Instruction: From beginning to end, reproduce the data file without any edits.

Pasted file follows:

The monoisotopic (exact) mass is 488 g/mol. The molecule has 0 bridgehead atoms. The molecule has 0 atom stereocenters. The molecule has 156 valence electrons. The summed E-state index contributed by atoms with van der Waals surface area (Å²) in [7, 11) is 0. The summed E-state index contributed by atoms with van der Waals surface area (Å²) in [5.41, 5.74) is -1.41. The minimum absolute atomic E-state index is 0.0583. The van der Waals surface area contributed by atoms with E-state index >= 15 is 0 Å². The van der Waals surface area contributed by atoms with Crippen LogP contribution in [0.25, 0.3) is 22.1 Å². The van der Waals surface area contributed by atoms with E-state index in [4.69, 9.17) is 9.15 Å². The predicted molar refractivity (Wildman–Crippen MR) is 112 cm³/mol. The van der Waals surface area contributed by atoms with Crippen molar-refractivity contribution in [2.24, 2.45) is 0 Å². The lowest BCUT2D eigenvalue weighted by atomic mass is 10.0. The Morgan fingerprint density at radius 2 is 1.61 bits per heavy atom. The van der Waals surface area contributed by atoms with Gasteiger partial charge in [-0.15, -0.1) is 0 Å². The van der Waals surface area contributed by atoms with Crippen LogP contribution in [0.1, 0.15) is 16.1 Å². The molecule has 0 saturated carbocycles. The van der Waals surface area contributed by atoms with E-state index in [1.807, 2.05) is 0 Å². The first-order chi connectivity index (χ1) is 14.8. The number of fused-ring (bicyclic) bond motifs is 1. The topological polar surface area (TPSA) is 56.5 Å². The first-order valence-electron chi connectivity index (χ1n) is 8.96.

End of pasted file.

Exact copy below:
The monoisotopic (exact) mass is 488 g/mol. The molecule has 0 bridgehead atoms. The molecule has 0 atom stereocenters. The molecule has 156 valence electrons. The summed E-state index contributed by atoms with van der Waals surface area (Å²) in [7, 11) is 0. The summed E-state index contributed by atoms with van der Waals surface area (Å²) in [5.41, 5.74) is -1.41. The minimum absolute atomic E-state index is 0.0583. The van der Waals surface area contributed by atoms with E-state index >= 15 is 0 Å². The van der Waals surface area contributed by atoms with Crippen LogP contribution in [0.25, 0.3) is 22.1 Å². The van der Waals surface area contributed by atoms with E-state index in [4.69, 9.17) is 9.15 Å². The predicted molar refractivity (Wildman–Crippen MR) is 112 cm³/mol. The van der Waals surface area contributed by atoms with Crippen molar-refractivity contribution in [2.24, 2.45) is 0 Å². The lowest BCUT2D eigenvalue weighted by atomic mass is 10.0. The Morgan fingerprint density at radius 2 is 1.61 bits per heavy atom. The van der Waals surface area contributed by atoms with Gasteiger partial charge in [-0.15, -0.1) is 0 Å². The van der Waals surface area contributed by atoms with Crippen LogP contribution in [0.1, 0.15) is 16.1 Å². The molecule has 0 saturated carbocycles. The van der Waals surface area contributed by atoms with E-state index in [1.807, 2.05) is 0 Å². The first-order chi connectivity index (χ1) is 14.8. The number of fused-ring (bicyclic) bond motifs is 1. The topological polar surface area (TPSA) is 56.5 Å². The first-order valence-electron chi connectivity index (χ1n) is 8.96.